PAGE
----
The above chart reflects that the Russia ETF (RSX) was near falling resistance and started acting weak, before the games and before the movement of troops started. RSX is down almost 50% in the past three years and is now hitting the 61% Fib level of the financial crisis; for the second time in two years.

Should traders trust Putin or the Power of the Pattern at this point? Potential double support is at hand. Taking a bigger view of the pattern, a descending triangle is in place suggesting that if support is taken out, the declines in Russia are far from over with!

See the original article >>

The Potential in the Transports in 3 Concepts

by Greg Harmon

As the month closes it is often a good time to step back and take a broader perspective on the markets. If you do that with the Dow Jones Transportation Average Index ($TRAN) there are three simple guiding characteristics that you need to watch to stay on the right side of the market in transportation stocks. Everyone is familiar with the Head and Shoulders Pattern and there is one in the Transports, it is just upside down. The monthly chart below shows this, with the Neckline at about the 5600 level. What is important to know about this technical pattern is that it looks for a move up to 9050 at least (you get there from measuring the distance from the tip of the Head to the Neckline and adding it to the Neckline higher). That is still a long way to go to the upside. The second thing is what is called a Measured Move. This is Technical Analyst jargon to describe that the move in the Transports on the blue arrow added again to the consolidation over the last few


months would target a level of 10050 were it to happen again, and these types of symmetrical moves do happen often. This would be in play on a move above the consolidation zone, over 7500. The third concept to understand is that the first two are not guarantees. That means that the Transports may not reach those levels, but it also means that it could reverse and move lower. That is the more interesting scenario. And a move below the red consolidation zone, below 7000 is a signal to reverse course and look lower. That would give two immediate targets: 6250 and then the Neckline at 5650. Clean and simple. Use it as a guide for the transportation ETF, $IYT, or for your transportation stocks.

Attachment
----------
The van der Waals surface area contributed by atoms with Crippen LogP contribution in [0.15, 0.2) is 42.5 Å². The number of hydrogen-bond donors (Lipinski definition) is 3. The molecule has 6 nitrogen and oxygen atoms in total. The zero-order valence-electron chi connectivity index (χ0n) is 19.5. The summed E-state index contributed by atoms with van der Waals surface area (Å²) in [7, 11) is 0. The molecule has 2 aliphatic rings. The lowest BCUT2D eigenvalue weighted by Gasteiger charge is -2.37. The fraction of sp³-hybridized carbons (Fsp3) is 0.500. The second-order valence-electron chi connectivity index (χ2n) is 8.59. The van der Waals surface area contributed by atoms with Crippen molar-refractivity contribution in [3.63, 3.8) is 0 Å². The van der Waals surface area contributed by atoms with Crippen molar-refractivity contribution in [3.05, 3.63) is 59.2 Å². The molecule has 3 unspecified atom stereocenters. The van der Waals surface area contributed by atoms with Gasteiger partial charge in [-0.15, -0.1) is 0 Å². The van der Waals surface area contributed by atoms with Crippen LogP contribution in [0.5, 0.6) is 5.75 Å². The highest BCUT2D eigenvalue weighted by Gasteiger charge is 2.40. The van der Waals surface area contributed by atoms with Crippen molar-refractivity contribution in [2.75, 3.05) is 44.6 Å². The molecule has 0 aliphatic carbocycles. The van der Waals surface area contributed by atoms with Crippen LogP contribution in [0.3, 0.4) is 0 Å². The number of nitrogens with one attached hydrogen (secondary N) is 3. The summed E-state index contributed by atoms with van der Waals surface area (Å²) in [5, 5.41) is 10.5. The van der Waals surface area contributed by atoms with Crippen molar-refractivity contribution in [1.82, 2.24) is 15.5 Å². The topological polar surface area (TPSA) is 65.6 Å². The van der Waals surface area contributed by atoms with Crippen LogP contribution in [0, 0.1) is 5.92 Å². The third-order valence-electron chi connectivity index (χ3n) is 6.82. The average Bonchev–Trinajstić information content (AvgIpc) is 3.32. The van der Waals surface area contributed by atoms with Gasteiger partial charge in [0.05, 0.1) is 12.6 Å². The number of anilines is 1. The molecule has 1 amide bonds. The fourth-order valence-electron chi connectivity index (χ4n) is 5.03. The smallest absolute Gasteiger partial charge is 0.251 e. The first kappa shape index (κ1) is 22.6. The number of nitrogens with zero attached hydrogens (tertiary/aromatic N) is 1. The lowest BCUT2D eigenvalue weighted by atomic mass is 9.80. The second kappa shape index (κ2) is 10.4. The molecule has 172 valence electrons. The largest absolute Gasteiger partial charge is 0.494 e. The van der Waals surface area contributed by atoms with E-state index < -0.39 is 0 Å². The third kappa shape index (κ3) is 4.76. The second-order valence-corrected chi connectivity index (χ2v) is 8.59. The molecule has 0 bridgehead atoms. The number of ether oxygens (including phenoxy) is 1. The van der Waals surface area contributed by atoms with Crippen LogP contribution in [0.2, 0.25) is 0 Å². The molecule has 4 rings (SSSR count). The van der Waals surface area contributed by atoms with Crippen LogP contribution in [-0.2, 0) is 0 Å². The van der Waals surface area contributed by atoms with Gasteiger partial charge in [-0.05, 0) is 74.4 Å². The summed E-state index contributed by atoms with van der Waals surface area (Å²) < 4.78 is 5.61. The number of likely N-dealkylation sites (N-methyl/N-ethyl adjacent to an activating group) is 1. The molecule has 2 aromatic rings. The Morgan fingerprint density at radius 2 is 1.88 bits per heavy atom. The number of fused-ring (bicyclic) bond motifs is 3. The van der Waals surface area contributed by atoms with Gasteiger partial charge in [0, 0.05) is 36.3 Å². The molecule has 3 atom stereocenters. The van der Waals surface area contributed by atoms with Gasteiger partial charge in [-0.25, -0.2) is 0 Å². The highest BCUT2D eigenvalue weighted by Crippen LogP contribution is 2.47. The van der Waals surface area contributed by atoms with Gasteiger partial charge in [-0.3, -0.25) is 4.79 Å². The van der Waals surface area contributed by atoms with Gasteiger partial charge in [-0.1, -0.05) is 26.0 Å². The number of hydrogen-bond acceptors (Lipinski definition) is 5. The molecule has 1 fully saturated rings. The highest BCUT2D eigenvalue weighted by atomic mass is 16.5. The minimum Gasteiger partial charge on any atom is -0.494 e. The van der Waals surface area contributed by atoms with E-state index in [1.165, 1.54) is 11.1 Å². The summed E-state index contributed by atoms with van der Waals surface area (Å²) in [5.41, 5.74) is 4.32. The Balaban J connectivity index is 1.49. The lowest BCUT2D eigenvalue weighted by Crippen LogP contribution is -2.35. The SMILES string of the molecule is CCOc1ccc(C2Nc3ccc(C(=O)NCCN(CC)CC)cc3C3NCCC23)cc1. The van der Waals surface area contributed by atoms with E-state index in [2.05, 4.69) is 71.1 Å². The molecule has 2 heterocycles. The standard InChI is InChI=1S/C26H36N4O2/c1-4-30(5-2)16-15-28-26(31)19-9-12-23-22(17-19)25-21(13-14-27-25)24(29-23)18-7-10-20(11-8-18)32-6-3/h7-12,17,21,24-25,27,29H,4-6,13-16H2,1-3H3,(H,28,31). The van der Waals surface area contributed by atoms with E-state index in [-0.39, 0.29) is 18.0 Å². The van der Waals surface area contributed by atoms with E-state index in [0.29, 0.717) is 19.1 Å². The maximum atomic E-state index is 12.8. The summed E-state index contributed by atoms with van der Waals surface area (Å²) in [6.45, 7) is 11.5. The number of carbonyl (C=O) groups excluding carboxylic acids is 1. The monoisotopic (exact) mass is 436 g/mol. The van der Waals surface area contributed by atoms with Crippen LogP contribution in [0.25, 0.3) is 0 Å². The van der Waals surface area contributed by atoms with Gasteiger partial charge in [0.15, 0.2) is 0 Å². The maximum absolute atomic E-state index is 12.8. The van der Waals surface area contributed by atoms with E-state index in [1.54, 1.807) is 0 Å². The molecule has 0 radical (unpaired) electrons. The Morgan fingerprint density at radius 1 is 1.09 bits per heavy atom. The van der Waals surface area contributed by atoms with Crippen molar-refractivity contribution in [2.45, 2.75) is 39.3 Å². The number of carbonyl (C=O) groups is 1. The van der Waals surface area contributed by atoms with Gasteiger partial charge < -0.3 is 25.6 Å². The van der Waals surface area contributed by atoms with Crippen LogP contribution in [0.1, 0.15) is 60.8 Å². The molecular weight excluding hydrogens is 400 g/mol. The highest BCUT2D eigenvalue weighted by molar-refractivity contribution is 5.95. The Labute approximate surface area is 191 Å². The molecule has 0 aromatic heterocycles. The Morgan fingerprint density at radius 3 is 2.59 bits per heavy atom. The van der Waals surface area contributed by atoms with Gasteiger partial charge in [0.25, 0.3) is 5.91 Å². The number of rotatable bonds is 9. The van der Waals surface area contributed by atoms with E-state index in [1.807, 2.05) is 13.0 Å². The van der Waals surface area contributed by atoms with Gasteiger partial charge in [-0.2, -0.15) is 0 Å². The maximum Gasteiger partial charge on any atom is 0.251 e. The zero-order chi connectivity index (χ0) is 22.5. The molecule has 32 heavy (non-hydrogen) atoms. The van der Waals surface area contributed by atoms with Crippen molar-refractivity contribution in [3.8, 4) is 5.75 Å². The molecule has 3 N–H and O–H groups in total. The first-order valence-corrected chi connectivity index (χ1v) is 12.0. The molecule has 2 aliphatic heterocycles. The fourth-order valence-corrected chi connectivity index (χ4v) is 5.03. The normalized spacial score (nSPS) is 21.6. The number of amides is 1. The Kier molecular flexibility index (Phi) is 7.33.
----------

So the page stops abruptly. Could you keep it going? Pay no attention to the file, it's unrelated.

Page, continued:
See the original article >>

Struggling US wheat may yet deteriorate further

by Agrimoney.com

The condition of US winter wheat seedlings may yet worsen still after declining again last month thanks to unusually cold weather, commentators including US agriculture big shot Joseph Glauber said.

The US Department of Agriculture overnight revealed further deterioration in domestic winter wheat, including in the top producing state, Kansas, where the proportion of crop rated "good" or "excellent" eased one point month on month to 34%.

While above the 23% figure at the end of February last year, and representing a sharp slowdown from the decline reported for January, the reading is below the average of 41% for the five years to 2013.

"Average temperatures were colder than normal [last month], with most areas averaging 6-10 degrees colder than normal," USDA scouts in Kansas said.

'Desperate need of precipitation'

In Nebraska, where temperatures were 6-9 degrees below normal in February, winter wheat was rated 43% good or excellent, down three points on a month before.

And further south, deterioration was greater, given the worse drought conditions, in part thanks to patchy snowfall which has left many fields without sufficient cover to protect seedlings from frost.

In Oklahoma, of which 62% was in drought as of February 25, up 15 points week on week, the proportion of winter wheat rated good or excellent fell five points during February to 31%.

"Producers in Roger Mills County were in desperate need of precipitation," USDA scouts said, in a briefing entitled "drought conditions worsen".

"During the latter part of the month, high winds and worsening drought conditions contributed the extreme fire danger and the overall damage to crops and topsoil moisture.

Some canola - of which only 20% was rated good or excellent, down from 33% at the end of January – "was lost to winter kill".

In Texas, of which 68% is in drought, up 10 points week on week, the crop was rated 15 points good or excellent, down four points for the month.

'Significant concern'

And the condition data could yet decline further, given cold temperatures this week which have closed schools, shut down Washington and forced the cancellation of nearly 3,000 flights.

"The storm over last weekend failed to provide enough snow as expected, thus leaving certain portions of the US Plains at risk of a cold snap," Vanessa Tan at broker Phillip Futures said, adding that she was "bullish on US wheat" prices.

In Minneapolis, Jonathan Watters at Benson Quinn Commodities said that "southern Plains weather concerns are slowly building as we head toward spring".

While a weekend storm bought 0.25-0.5 inches of snow "to a significant portion of Kansas/Oklahoma, but the panhandle region was short-changed.

"Cold temperatures remain a significant concern, with temperatures in central Kansas below zero on Monday morning."

'Main concerns'

Separately, Joseph Glauber – as chief economist at the US Department of Agriculture, one of the most important figures in world farming – also cautioned over of a "main concern" over the dearth of precipitation in the southern states.

"We still have a lot of dryness in the southern Plains," he told a conference in Australia, adding that a continuation of the unusually cold US weather could prove an issue too.

"We have had snow cover over a lot of the regions and to a degree that has protected things, but the concern is that when you have a bit of warm weather and wheat popping out of dormancy," he said.

"The persistence of winter has been a problem."